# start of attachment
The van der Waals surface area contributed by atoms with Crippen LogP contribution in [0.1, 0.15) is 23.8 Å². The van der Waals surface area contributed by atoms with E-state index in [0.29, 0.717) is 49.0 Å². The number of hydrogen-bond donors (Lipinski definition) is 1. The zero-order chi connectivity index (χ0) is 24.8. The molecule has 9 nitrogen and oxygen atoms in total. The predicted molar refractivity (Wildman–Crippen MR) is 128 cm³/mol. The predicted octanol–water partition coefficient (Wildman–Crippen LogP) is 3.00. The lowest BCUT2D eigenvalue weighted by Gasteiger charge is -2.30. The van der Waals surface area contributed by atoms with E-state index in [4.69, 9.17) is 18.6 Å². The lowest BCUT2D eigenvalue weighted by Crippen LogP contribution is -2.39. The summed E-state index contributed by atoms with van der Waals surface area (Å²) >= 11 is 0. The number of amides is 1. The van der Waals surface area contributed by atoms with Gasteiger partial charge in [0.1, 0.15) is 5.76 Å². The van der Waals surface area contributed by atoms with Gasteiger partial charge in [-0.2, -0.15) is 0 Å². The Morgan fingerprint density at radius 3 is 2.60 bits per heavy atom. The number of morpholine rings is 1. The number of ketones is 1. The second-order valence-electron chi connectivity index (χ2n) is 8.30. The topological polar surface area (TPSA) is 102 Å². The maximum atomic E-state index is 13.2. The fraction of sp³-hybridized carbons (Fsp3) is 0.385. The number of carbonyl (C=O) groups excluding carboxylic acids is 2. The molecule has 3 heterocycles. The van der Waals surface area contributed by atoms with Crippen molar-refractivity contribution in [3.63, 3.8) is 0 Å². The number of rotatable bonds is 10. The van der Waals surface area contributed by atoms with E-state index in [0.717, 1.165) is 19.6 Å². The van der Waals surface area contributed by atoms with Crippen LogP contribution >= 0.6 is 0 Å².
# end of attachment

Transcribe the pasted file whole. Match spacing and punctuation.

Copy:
The van der Waals surface area contributed by atoms with Crippen LogP contribution in [0.1, 0.15) is 23.8 Å². The van der Waals surface area contributed by atoms with E-state index in [0.29, 0.717) is 49.0 Å². The number of hydrogen-bond donors (Lipinski definition) is 1. The zero-order chi connectivity index (χ0) is 24.8. The molecule has 9 nitrogen and oxygen atoms in total. The predicted molar refractivity (Wildman–Crippen MR) is 128 cm³/mol. The predicted octanol–water partition coefficient (Wildman–Crippen LogP) is 3.00. The lowest BCUT2D eigenvalue weighted by Gasteiger charge is -2.30. The van der Waals surface area contributed by atoms with E-state index in [4.69, 9.17) is 18.6 Å². The lowest BCUT2D eigenvalue weighted by Crippen LogP contribution is -2.39. The summed E-state index contributed by atoms with van der Waals surface area (Å²) >= 11 is 0. The number of amides is 1. The van der Waals surface area contributed by atoms with Gasteiger partial charge in [0.1, 0.15) is 5.76 Å². The van der Waals surface area contributed by atoms with Gasteiger partial charge in [-0.2, -0.15) is 0 Å². The Morgan fingerprint density at radius 3 is 2.60 bits per heavy atom. The number of morpholine rings is 1. The number of ketones is 1. The second-order valence-electron chi connectivity index (χ2n) is 8.30. The topological polar surface area (TPSA) is 102 Å². The maximum atomic E-state index is 13.2. The fraction of sp³-hybridized carbons (Fsp3) is 0.385. The number of carbonyl (C=O) groups excluding carboxylic acids is 2. The molecule has 3 heterocycles. The van der Waals surface area contributed by atoms with Crippen molar-refractivity contribution in [3.63, 3.8) is 0 Å². The number of rotatable bonds is 10. The van der Waals surface area contributed by atoms with E-state index in [0.717, 1.165) is 19.6 Å². The van der Waals surface area contributed by atoms with Crippen LogP contribution >= 0.6 is 0 Å².